Tuesday, 26 June 2012

Sprouting Broccoli and Oyster Mushrooms in Ginger Broth with Pumpking and Macadamia Dumplings

This one is out of one of my favourite recipe books, a gift from my sister called Wild Garlic, Gooseberries and Me, by Denis Cotter. It's really great.

This is also the last of my backlog, which means that I will probably be falling silent for a while as I have some travelling coming up.

So! The first thing I have to admit to is that in Dunedin it is impossible to find either sprouting broccoli or oyster mushrooms. So, um. That was fun.

I ended up using portobello mushrooms and ordinary broccoli, so it was probably totally different to how it was meant to be. But, it was still pretty good.

So, You start by bringing1.5 litres of water to the boil in a large saucepan, and throwing in a chopped onion, 2 chopped celery sticks, a chopped carrot, some garlic cloves (recipe says four, I probably used more, because I always do), a thumb of sliced fresh root ginger, a sliced chilli, some coriander leaves and parsley leaves. Turn down the heat and simmer for 20 mins. Then strain through a sieve and discard the veggies, keeping the broth. (This part always breaks my heart, but I assume all the goodness of the veggies in the juice by then anyway.)

Then steam 100g pumpkin diced up till it's soft. (I actually steamed this over the broth while it was cooking.) Mash it up. Stir in a tablespoon of finely chopped macadamia nuts (I used significantly more than that. Mmmmmm macadamias.), grated zest of half a lemon, 1/2 teaspoon lemon juice (I just squeezed it over the pumpkin and guestimated), and 2 tsp chopped coriander. Leave it to cool.

The recipe calls for 8 wonton wrappers, but I made more than that. Possibly I used too much pumpkin. I basically just kept going until the mixture was finished.

So place the wantons on a work surface, put a teaspoon of the pumpkin mixture in the middle, moisten the edge of the wrapper and fold it to make a rectangle, pressing down the edges. (A few of mine burst open, so make sure about those edges!)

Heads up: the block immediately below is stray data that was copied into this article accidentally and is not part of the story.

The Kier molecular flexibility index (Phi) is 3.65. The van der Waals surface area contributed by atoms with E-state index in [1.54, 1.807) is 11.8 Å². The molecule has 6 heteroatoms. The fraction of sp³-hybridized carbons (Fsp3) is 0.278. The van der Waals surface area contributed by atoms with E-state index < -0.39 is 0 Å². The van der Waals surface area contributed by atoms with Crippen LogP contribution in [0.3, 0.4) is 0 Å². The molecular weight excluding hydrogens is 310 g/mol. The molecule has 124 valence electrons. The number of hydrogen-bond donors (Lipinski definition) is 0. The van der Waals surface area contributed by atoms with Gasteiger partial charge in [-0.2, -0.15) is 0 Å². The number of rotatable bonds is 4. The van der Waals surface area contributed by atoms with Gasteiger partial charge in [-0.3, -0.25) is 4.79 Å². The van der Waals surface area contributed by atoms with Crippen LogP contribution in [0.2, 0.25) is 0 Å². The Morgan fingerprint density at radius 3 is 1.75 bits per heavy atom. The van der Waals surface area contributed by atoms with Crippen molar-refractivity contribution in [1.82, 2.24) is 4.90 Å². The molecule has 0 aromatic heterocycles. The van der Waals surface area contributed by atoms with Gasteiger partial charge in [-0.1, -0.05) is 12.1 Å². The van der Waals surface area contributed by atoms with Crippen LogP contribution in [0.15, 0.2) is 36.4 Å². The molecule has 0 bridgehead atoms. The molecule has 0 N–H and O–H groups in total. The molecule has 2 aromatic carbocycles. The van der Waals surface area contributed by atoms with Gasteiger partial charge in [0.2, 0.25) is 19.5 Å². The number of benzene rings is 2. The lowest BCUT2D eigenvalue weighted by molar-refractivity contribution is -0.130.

Reheat the broth gently, Fry the broccoli (350g) and mushrooms (100g) in some olive oil in a pan, occasionally ladling in some of the broth to keep them moist. Add 4 sliced spring onions, and cook a little more.

Bring the broth to the boil, and drop the dumplings in, simmer for two minutes, and serve broth and dumplings poured over the fried veg.

This dish was really tasty - the broth was amazing. It didn't survive longer though, so eat it all immediately! It sort of went mushy and gross after a day.

But those dumplings - NOM. Highly recommended, even though it's a bit fiddly.

Saturday, 23 June 2012

Spicy prawn and lemon grass soup

I honestly thought I'd written this one up, but it's not there, so I guess I didn't.

This is actually one we have made a few times in the past, so it's more tried and tested than experimental, but the deal was every recipe, and so we made it anyway. Also, because it's delicious!

Bring 1.2 litres of chicken stock to the boil in a big pot. Throw in some lemon grass. The recipe says "two lemon grass stalks", but we can't find fresh lemon grass here, so I basically just threw in a bunch of the bottled stuff. Reduce heat and simmer, covered for 10 mins. (It says remove the lemon grass and discard. This is probably necessary with the fresh ones, but with the bottled stuff I didn't bother.)

Add 8 lime leaves, 3 fresh red chillies, seeded and chopped, a pinch of black pepper, 3 tablespoons of fish sauce and three tablespoons of lime juice. Let it simmer for a few minutes, then throw in the prawns (225g, shelled and de-veined) and remove from the heat and leave to stand for ten mins. Stir in two chopped spring onions and some fresh coriander and serve immediately.

This is a really great soup for a starter. It's quick and easy, and light and exceptionally tasty.

Lots of thumbs up!

Thursday, 21 June 2012

Eggplant in Garlic Tomato Sauce

I'll be honest and say it's been so long since I made this one, I don't remember it that clearly. I know we had it as a side dish with something else, and I do seem to remember it was pretty yummy, but I don't recall much else.

*sigh* Note to self: MUST write these up soon after cooking them!!

In any case, here's how it went:

Cut an eggplant into 1cm wide strips, place in strainer, and salt them. Let them stand for 30 mins, and then rinse. (You know, almost every eggplant recipe has instructions like these. I don't know what it's meant to do. I often leave it out because I don't have time, and have never noticed a notable problem with it. But you know, whatever. I wonder if it's like salting the water in which you cook pasta - just one of those things "everyone knows you should do", but it's not actually necessary. Anyway...)